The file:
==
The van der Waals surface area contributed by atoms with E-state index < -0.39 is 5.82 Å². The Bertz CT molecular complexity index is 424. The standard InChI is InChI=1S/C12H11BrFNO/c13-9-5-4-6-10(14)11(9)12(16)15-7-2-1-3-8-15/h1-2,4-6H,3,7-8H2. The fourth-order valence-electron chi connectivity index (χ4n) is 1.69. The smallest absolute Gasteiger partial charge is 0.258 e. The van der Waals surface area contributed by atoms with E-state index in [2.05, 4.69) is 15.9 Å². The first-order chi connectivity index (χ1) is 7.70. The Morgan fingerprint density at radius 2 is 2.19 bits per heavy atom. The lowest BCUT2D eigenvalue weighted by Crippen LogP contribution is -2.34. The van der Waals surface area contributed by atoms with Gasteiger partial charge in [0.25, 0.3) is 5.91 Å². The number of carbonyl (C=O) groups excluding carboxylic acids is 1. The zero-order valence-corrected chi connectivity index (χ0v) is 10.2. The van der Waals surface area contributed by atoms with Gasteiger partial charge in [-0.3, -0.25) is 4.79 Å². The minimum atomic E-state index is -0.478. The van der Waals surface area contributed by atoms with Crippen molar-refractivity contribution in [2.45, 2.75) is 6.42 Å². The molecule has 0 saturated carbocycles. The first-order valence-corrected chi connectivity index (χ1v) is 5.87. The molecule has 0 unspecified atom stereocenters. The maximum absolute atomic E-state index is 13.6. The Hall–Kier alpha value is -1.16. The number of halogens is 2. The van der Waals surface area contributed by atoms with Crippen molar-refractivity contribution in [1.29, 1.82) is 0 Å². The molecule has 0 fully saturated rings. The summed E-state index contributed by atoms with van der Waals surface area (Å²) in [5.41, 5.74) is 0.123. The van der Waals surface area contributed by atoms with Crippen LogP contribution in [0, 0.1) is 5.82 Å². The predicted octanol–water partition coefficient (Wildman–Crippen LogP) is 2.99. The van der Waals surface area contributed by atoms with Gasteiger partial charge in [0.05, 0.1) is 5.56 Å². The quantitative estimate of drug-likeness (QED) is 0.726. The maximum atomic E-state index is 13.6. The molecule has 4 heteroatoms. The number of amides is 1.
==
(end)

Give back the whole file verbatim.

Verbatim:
The van der Waals surface area contributed by atoms with E-state index < -0.39 is 5.82 Å². The Bertz CT molecular complexity index is 424. The standard InChI is InChI=1S/C12H11BrFNO/c13-9-5-4-6-10(14)11(9)12(16)15-7-2-1-3-8-15/h1-2,4-6H,3,7-8H2. The fourth-order valence-electron chi connectivity index (χ4n) is 1.69. The smallest absolute Gasteiger partial charge is 0.258 e. The van der Waals surface area contributed by atoms with E-state index in [2.05, 4.69) is 15.9 Å². The first-order chi connectivity index (χ1) is 7.70. The Morgan fingerprint density at radius 2 is 2.19 bits per heavy atom. The lowest BCUT2D eigenvalue weighted by Crippen LogP contribution is -2.34. The van der Waals surface area contributed by atoms with Gasteiger partial charge in [0.25, 0.3) is 5.91 Å². The number of carbonyl (C=O) groups excluding carboxylic acids is 1. The zero-order valence-corrected chi connectivity index (χ0v) is 10.2. The van der Waals surface area contributed by atoms with Gasteiger partial charge in [-0.3, -0.25) is 4.79 Å². The minimum atomic E-state index is -0.478. The van der Waals surface area contributed by atoms with Crippen molar-refractivity contribution in [2.45, 2.75) is 6.42 Å². The molecule has 0 saturated carbocycles. The first-order valence-corrected chi connectivity index (χ1v) is 5.87. The molecule has 0 unspecified atom stereocenters. The maximum absolute atomic E-state index is 13.6. The Hall–Kier alpha value is -1.16. The number of halogens is 2. The van der Waals surface area contributed by atoms with Crippen molar-refractivity contribution in [1.29, 1.82) is 0 Å². The molecule has 0 fully saturated rings. The summed E-state index contributed by atoms with van der Waals surface area (Å²) in [5.41, 5.74) is 0.123. The van der Waals surface area contributed by atoms with Crippen LogP contribution in [0, 0.1) is 5.82 Å². The predicted octanol–water partition coefficient (Wildman–Crippen LogP) is 2.99. The van der Waals surface area contributed by atoms with Gasteiger partial charge in [0.05, 0.1) is 5.56 Å². The quantitative estimate of drug-likeness (QED) is 0.726. The maximum atomic E-state index is 13.6. The molecule has 4 heteroatoms. The number of amides is 1.